When I first started to train and immerse myself in the world of intuitive eating, one caveat I often heard was that intuitive eating isn't appropriate for early in eating disorder recovery. I couldn't explain why, but it always rubbed me the wrong way. Still, I deferred to the experts, and even put off getting more training in eating disorder work because of it. I loved working with intuitive eating, and I didn't want to stray from that path.
There's a couple reasons why people often say you can't use intuitive eating in eating disorder recovery. For starters, meal plans are often necessary to help with weight restoration, renourishing the body, and establishing normalized eating patterns. How structured that meal plan is will be different from person to person, based on needs, and the dietitian's approach - but it's definitely more rigid than listening to your body's hunger and fullness cues and cravings and going from there. Also, early, and even well into eating disorder recovery, hunger/fullness cues might not be reliable, or you might not trust them. So we've got to start with a more consistent pattern of eating first.
If you've been told you can't practice intuitive eating in eating disorder recovery, you might be feeling discouraged. I think for most people (eating disorder or not) when they hear about intuitive eating, it just makes sense - the idea of it is freeing and exciting and they just want to be there already! So I can imagine being told that it's off limits for you might feel like a bit of a gut punch.
And probably, there are parts of intuitive eating that you're not ready for, like eating according to hunger and fullness. But saying someone can't practice intuitive eating because of that plays into the myth that intuitive eating is just the hunger/fullness diet. Intuitive eating is much more complex and nuanced than that, with 10 principles for you to explore and incorporate into recovery. Sounds cliche, but intuitive eating is a journey, not a destination. So while you may need a plan with more structure in the beginning of your journey, there are still lessons and tools from intuitive eating that you can work on, right from the beginning.
2. Honor your Hunger - feed your body at consistent times/intervals as established by you and your dietitian. Learn to view hunger as simply a cue that your body needs to be fed, not a source of pride or something to fear.
3. Make Peace with Food - create a plan to challenge fear foods, starting with foods that are more lateral moves.
4. Challenge the Food Police - identify false beliefs about food and body that are fueling ED thoughts, and learn to challenge/reframe those distorted thoughts
5. Respect your Fullness - this may be challenging for those who are weight restoring, because the amount of food you need may leave you feeling a bit uncomfortably full, and digestive issues are common and can complicate feeling fullness. As appropriate, it may be helpful to take pauses during less challenging meals to observe changes in your fullness level.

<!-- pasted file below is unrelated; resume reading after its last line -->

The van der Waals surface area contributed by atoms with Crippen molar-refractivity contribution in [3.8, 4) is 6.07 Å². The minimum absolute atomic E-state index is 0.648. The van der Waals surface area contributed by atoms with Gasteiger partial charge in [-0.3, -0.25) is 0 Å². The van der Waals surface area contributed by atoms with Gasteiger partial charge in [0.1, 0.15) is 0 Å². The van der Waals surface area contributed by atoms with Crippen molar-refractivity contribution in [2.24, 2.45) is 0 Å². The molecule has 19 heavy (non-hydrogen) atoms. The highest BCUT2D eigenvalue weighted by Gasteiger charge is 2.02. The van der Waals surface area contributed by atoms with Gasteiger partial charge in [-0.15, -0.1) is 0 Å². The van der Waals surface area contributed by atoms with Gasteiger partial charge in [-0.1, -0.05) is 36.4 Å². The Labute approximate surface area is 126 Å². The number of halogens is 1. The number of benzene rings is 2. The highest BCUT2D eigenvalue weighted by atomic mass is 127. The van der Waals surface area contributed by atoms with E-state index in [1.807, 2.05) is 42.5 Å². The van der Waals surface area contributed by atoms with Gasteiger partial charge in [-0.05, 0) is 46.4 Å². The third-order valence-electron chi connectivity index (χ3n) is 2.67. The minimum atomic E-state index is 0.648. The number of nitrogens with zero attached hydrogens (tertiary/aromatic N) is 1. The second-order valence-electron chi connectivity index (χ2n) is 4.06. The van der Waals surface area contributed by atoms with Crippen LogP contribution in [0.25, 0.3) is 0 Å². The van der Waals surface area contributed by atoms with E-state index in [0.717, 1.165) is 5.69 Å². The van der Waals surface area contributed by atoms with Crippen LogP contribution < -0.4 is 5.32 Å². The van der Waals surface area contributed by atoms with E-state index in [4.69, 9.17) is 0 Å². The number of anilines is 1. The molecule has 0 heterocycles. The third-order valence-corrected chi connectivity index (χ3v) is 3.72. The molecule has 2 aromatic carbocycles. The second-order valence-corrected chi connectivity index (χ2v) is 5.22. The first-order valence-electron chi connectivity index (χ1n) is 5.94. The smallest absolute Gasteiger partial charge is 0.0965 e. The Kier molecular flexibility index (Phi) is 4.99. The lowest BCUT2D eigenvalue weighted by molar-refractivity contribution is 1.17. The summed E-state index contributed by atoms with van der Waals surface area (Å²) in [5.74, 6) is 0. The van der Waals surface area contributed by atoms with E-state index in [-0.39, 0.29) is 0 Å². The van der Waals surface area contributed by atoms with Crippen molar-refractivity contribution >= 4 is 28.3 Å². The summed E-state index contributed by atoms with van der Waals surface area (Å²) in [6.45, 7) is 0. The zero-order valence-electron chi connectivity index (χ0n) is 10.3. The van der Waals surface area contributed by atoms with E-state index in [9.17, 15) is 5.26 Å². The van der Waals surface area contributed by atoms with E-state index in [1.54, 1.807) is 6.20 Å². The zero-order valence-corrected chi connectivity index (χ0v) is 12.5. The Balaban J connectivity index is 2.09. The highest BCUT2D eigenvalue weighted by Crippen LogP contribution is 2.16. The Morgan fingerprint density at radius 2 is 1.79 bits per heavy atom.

6. Discover the Satisfaction Factor - Aim to include more pleasure with your meals, at first with "safer" ingredients, like spices and herbs, and eventually with things that may be scarier, like cheeses and fat-containing dressings and sauces.
7. Honor Your Feelings Without Using Food (my addition: or restriction) - Work with your therapist to explore coping skills and strategies for sitting with your uncomfortable emotions.
8. Respect Your Body - Respecting your body simply means treating it kindly, no matter what you think of it. If you can't feel good about your body, try exposing your eyes to a wide range of bodies by following more diverse people on social media. Check out the highlight reel I created with suggestions.
9. Exercise - Feel the Difference - Part of uncoupling movement and calorie burning is taking a step back from exercise. When it's OK'ed by your team, you may want to start with gentle movement like walking or light stretching to practice being in your body.
10. Honor your Health with Gentle Nutrition - Shout out to my genius intern Lauren, who said this to me (and inspired this blog post): "when you're in eating disorder recovery, following your meal plan IS honoring your health." Nutrition is a lot more than eating fruits and vegetables and whole grains. Your most urgent nutrition need may be treating malnutrition, and a meal plan can help you do that.
Intuitive eating is a series of tools, not rules. How those tools are used and in what order will look different from person to person. Part of intuitive eating is not putting any foods off limits, but if someone is allergic to shellfish or has celiac disease and can't eat certain foods, we wouldn't say they can't practice intuitive eating, right? So why not if for medical reasons, someone needs a meal plan or can't use hunger/fullness cues, are they excluded from intuitive eating?
Eating disorder or not, everyone tackles intuitive eating a little bit at a time. There's no shame in starting with some principles that are more available for you in the moment, and then moving on to the harder stuff as you're ready.
If you've used intuitive eating principles in your eating disorder recovery and feel comfortable sharing, I would love to hear your thoughts and experiences in the comments. What intuitive eating tools were most helpful for you in recovery?
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